A growing trend in collaborative health research is creating potentially life-saving global partnerships between pharmaceutical companies, academic researchers, disease advocates and even the general public, who are drawn into the world of science through crowdsourcing.
Dwindling money for research and development, and waning donor patience have forced global health players to change how they innovate new products and processes.
“For years, pharmaceutical companies and research institutes … have contributed to fighting neglected tropical diseases, but often independently or through smaller partnerships,” said Don Joseph, chief executive of the California-based NGO BIO Ventures for Global Health, which encourages biotechnology firms to develop drugs, vaccines and diagnostics for neglected diseases.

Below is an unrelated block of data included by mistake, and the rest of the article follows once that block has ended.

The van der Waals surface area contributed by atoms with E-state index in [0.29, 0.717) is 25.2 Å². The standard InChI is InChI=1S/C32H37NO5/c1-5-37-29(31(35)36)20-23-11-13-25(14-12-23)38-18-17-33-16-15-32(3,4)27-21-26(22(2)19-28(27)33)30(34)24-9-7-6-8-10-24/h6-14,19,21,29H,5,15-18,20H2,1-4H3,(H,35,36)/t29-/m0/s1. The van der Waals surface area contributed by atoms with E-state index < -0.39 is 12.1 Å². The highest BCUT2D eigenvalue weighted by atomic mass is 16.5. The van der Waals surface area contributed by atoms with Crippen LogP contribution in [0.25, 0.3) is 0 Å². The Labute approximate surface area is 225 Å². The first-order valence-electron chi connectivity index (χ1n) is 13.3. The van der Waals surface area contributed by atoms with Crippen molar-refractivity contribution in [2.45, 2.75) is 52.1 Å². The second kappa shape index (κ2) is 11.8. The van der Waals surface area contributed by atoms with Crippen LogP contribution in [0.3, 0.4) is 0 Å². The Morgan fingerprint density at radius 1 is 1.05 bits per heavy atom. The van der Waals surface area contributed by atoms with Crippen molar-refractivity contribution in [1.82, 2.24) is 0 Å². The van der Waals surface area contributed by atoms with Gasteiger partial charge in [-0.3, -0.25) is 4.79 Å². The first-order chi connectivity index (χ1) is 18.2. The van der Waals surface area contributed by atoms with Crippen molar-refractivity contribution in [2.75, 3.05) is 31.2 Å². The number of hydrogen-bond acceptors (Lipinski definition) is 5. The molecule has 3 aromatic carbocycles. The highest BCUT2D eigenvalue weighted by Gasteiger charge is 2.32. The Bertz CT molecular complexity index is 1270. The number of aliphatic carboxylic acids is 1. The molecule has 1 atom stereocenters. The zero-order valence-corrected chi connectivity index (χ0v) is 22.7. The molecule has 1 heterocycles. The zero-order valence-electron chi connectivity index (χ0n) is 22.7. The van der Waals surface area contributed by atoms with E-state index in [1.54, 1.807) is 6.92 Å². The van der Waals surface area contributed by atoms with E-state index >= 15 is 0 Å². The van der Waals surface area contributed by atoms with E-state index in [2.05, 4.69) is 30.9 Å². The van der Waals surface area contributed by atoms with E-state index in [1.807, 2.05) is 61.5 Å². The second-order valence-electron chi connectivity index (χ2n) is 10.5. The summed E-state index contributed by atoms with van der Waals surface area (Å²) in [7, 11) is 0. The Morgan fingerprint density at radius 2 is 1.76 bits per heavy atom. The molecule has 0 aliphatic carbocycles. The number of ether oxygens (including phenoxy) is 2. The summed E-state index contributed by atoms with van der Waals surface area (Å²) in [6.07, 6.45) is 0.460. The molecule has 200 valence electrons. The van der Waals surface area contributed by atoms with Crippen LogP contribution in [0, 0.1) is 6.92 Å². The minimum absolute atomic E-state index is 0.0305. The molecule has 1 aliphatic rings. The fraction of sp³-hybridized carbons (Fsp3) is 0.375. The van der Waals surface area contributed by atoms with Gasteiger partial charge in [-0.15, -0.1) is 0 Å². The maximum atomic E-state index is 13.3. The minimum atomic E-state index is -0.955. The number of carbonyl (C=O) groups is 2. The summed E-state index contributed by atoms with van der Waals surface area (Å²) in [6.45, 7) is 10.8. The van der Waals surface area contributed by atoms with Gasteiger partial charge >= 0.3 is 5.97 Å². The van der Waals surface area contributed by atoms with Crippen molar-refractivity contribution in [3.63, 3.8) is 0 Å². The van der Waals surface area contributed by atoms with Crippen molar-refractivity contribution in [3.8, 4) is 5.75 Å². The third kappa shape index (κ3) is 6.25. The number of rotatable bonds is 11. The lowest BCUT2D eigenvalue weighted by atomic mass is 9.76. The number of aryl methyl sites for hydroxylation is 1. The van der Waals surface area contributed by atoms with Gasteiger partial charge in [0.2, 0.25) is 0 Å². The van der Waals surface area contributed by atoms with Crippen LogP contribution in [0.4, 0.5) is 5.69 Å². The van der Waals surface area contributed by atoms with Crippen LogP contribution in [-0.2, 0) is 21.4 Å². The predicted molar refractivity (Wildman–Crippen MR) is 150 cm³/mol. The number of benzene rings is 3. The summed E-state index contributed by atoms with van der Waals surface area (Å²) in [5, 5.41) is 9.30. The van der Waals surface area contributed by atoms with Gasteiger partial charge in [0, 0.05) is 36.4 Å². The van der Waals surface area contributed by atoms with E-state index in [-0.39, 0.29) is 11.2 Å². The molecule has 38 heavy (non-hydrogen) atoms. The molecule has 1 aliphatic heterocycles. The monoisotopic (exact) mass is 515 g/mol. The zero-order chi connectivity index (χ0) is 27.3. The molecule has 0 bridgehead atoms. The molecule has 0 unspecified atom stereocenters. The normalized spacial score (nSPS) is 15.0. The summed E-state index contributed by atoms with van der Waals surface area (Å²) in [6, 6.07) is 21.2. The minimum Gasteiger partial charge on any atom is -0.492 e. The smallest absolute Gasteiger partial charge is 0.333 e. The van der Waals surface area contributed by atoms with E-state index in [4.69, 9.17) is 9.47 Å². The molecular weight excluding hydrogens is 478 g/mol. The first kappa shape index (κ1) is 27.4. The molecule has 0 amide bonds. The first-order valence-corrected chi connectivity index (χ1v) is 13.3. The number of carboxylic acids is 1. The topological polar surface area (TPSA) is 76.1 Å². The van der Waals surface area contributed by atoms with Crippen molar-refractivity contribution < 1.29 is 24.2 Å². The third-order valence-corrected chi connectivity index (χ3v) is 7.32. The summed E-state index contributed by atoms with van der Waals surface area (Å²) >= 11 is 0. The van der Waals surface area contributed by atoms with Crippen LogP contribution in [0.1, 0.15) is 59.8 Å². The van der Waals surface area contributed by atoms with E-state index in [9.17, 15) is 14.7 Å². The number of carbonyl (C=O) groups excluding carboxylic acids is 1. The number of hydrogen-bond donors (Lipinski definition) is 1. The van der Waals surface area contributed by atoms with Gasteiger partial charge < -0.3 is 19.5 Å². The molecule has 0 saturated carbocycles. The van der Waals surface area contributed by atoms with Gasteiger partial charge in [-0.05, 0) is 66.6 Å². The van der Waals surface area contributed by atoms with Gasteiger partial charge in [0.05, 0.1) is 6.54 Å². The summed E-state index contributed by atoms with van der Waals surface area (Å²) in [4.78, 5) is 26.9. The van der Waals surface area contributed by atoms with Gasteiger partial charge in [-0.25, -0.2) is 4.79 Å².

Finding an elusive disease solution independently could mean individual glory, but also long-term research and development commitments and higher financial risk. “Generally, drug development is expensive, takes a long time and most things don’t work,” Joseph said. Risks have grown exponentially, with clinical trial costs rising by an estimated 70% between 2008 and 2011. Partnerships help spread the burden.
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